Explain your business to employees. Don’t make the mistake of thinking that because they aren’t in the executive suite they don’t have great ideas or a passion for your business and industry. Build a team by involving them and rewarding them appropriately. Guard that you do what you say you will, especially with employee compensation packages. Set the goals high, but make them achievable, and don’t penalize the employees by renegotiating with them when they do hit the marks you set.
Please, don’t ever tell an employee that they are making too much money. If you’ve set your compensation plan up correctly, and your team is making a lot of money, well that means you are too! Don’t begrudge them the prize.
We are taught that good sales and marketing starts with you defining your unique selling proposition: so start there.
What do you have to offer better than your competitors, other than price? Generally, as the price leader, it’s going to be value, both through your product and your people, so start there.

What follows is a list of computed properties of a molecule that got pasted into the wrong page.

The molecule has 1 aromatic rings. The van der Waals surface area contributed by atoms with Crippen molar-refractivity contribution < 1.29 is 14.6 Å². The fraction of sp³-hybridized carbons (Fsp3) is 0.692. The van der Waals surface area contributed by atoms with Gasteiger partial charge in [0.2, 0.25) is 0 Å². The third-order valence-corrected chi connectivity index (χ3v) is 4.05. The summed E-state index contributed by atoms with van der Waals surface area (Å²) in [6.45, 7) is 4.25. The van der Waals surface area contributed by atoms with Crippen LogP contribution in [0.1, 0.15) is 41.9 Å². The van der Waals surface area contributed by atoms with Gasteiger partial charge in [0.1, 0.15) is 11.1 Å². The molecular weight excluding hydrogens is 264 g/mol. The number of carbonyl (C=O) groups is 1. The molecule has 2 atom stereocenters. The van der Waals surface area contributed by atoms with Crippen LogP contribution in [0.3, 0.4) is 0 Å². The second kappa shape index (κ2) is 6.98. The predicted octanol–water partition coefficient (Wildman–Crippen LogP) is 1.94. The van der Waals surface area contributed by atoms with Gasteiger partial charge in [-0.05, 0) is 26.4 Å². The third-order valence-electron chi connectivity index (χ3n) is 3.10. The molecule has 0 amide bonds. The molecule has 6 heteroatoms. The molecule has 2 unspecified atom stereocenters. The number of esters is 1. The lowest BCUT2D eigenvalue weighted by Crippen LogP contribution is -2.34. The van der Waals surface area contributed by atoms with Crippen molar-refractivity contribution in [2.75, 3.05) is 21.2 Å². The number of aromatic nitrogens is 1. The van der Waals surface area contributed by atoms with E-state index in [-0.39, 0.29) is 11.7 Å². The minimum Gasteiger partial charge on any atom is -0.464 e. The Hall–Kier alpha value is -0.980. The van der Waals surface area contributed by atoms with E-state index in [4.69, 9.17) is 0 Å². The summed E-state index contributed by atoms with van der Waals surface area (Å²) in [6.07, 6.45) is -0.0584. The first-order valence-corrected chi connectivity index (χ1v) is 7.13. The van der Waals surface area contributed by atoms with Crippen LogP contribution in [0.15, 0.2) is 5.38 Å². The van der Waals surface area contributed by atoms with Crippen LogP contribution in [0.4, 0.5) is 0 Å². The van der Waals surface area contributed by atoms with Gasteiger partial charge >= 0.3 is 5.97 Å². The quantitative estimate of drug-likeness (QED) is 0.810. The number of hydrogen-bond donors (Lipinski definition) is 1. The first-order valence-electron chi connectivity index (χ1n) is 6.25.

For homebuilders, start by building a team of people who are fired up with enthusiasm for making homes more affordable than anyone else in your marketplace so that more people in your area can enjoy the benefits of home ownership. Remember to pay them well and treat them as though they are your most valuable resource, because they are.
Get everyone in your company working on developing a product that will deliver a lot of “WOW!” to the customer. Maybe you have fewer bells and whistles but excellent craftsmanship.